Palm-based Smart Phones vs. The Others

Recent news has covered the release of many new smart phones. We have the new Treo650, the new Sony P910, the new Audiovox PPC 6000, the new Blackberry 7100, and the new Nokia 6670. Recently, I’ve been speaking via email almost daily with my AT&T (now Cingular) rep. For some reason, the conversation always steers towards his wanting to push the latest from Nokia, Blackberry, etc.

Granted, Audiovox is new to the smart phone market and Sony’s aren’t the most popular, but for some reason my AT&T rep seems to treat the Treo line like a red-headed step child (no offense meant or implied to person’s with red hair and/or those adopted or inherited through marriage). This is interesting considering tha the Treo600 is the most sold smart phone for 2004. Blackberry comes in second and the others almost aren’t on the radar.

Granted, I’ve heard a lot of bad things about Treo’s. Many have needed to be replaced, some more than once. There’ve been both hardware and software issues. But this must also be taken in perspective. Palm is to the PDA market what Dell is to the PC market. And Palm is to the embedded OS market what Microsoft Windows is to the PC operating system market. Dell just recalled over 1,000,000 notebook power supplies. And Microsoft releases fixes to bugs and security issues monthly. So, when Palm has the largest market share of PDAs and smart phones, is it unexpected that they will also have a larger number of issues and returns/replacements than their competition? I don’t think so. Also to consider, the Treo600 has been on the market for over a year now. I’m not hearing a lot of complaints about the newer versions of the 600 as I did originally. This should be taken into consideration since new devices often have more bugs than older ones (consider why many companies are still running Windows NT. It may be old, but its been around so long that most of its issues are resolved or at least known).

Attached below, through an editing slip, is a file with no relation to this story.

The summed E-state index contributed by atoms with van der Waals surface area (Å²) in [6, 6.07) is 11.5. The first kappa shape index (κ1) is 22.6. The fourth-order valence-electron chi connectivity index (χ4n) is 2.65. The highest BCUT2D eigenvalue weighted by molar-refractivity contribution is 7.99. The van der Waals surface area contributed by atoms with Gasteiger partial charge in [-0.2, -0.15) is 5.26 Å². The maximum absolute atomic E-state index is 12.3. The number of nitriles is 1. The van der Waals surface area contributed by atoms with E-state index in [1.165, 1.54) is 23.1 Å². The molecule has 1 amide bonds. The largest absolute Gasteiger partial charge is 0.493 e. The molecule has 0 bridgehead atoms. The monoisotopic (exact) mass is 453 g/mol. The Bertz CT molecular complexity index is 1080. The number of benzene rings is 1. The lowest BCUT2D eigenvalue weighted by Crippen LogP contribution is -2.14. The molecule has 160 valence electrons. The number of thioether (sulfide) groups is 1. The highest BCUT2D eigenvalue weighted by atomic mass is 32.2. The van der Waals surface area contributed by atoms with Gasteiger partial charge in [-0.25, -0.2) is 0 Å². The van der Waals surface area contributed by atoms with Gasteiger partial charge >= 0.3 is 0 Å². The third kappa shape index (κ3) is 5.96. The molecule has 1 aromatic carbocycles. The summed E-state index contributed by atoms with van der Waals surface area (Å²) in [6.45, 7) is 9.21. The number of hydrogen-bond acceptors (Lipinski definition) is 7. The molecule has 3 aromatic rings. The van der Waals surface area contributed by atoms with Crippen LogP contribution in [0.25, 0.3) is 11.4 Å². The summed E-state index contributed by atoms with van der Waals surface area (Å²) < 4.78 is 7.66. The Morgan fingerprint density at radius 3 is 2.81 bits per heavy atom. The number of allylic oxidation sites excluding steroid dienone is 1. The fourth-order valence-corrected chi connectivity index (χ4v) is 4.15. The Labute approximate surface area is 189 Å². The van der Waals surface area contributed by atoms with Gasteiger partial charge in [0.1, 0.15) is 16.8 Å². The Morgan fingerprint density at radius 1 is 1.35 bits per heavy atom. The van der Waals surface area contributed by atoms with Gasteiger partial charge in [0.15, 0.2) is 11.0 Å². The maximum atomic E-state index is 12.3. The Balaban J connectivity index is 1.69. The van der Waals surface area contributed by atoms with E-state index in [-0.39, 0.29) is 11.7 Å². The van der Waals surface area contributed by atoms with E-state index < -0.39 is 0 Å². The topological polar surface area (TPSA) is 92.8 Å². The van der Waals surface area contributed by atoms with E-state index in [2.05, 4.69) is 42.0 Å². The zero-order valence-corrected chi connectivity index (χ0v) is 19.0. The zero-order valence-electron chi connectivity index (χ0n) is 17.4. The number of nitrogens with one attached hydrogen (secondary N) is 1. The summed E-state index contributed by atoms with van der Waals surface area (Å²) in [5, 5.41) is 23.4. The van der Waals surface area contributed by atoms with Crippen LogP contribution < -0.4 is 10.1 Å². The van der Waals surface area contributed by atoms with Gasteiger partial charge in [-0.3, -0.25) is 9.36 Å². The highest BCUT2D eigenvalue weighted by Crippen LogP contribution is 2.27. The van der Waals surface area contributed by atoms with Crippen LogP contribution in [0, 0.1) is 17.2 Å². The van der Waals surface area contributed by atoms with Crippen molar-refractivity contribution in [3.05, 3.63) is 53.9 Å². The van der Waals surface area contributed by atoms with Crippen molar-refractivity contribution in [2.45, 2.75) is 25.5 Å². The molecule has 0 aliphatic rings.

So after going back and forth with my AT&T rep via email, I finally sent “the long one” (email) about why I think Palm OS based devices are a better choice for both the enterprise and the personal user. His response was, “That is the best reply to a device I have ever received from a customer!”, which is what has prompted my writing this article. Basically though, I’ve simply taken the sum of my last two emails to him and wrapped them up for easier reading.

The Treo600/650 isn’t just a smartphone. Its a PDA with a Palm OS and a host of available applications. Personally, I like the new Nokia’s, the new Sony, and even the new Blackberry. Each has its pros and cons. Some look nicer than others. However the majority of these all run either the Symbian OS or Windows Mobile Edition. The PalmOS is 10 years old and 90% of older apps made for Palm 1.0 still work on the newer Palm OSs (granted, the Palm 1.0 apps are black and white and make not look nice on a newer Cobalt-based system, but many of them still work. A good example is STRIP. STRIP is a password storage tool for PalmOS. It has been updated much over the years, but it runs equally well on my old Visor Edge, my Treo600, and one of other Palm PDAs that’s so old I can’t even remember its name.

In contrast, Symbian has almost no add-on softwares, and of the ones that do exist the vast majority are not free. Windows Mobile has some, but its still a relatively new OS that is new to the mobile phone market, and therefore doesn’t have the available applications that the Palm OS has. And, like Symbian, the majority of applications for Windows Mobile/Windows embedded are not free. Many Palm softwares are free. That makes the Symbian and Windows based smart phones really nothing more than cellular phones that can sync email, contacts, etc. Its the available software that sets the Palm apart.

Let me give you some examples: